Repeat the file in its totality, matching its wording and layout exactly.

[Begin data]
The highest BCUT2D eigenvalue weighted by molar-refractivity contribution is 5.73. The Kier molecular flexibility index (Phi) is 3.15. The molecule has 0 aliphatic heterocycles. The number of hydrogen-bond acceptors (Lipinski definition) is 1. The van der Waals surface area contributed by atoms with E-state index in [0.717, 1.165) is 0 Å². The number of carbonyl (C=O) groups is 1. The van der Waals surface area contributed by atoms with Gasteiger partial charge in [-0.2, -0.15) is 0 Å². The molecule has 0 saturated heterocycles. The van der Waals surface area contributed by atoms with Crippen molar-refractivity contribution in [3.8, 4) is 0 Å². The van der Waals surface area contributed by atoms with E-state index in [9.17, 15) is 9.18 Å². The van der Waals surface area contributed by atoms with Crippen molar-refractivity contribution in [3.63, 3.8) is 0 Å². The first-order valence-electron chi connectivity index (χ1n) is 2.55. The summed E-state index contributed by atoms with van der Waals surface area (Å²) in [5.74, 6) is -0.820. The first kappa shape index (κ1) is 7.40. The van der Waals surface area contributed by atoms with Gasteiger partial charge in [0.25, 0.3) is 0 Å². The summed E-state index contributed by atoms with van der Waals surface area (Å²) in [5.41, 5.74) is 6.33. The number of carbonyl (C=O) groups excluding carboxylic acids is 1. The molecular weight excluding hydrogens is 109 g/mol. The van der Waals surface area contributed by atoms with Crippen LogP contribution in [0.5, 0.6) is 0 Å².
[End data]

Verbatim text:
The highest BCUT2D eigenvalue weighted by molar-refractivity contribution is 5.73. The Kier molecular flexibility index (Phi) is 3.15. The molecule has 0 aliphatic heterocycles. The number of hydrogen-bond acceptors (Lipinski definition) is 1. The van der Waals surface area contributed by atoms with E-state index in [0.717, 1.165) is 0 Å². The number of carbonyl (C=O) groups is 1. The van der Waals surface area contributed by atoms with Gasteiger partial charge in [-0.2, -0.15) is 0 Å². The molecule has 0 saturated heterocycles. The van der Waals surface area contributed by atoms with Crippen molar-refractivity contribution in [3.8, 4) is 0 Å². The van der Waals surface area contributed by atoms with E-state index in [9.17, 15) is 9.18 Å². The van der Waals surface area contributed by atoms with Crippen molar-refractivity contribution in [3.63, 3.8) is 0 Å². The first-order valence-electron chi connectivity index (χ1n) is 2.55. The summed E-state index contributed by atoms with van der Waals surface area (Å²) in [5.74, 6) is -0.820. The first kappa shape index (κ1) is 7.40. The van der Waals surface area contributed by atoms with Gasteiger partial charge in [0.25, 0.3) is 0 Å². The summed E-state index contributed by atoms with van der Waals surface area (Å²) in [5.41, 5.74) is 6.33. The number of carbonyl (C=O) groups excluding carboxylic acids is 1. The molecular weight excluding hydrogens is 109 g/mol. The van der Waals surface area contributed by atoms with Crippen LogP contribution in [0.5, 0.6) is 0 Å².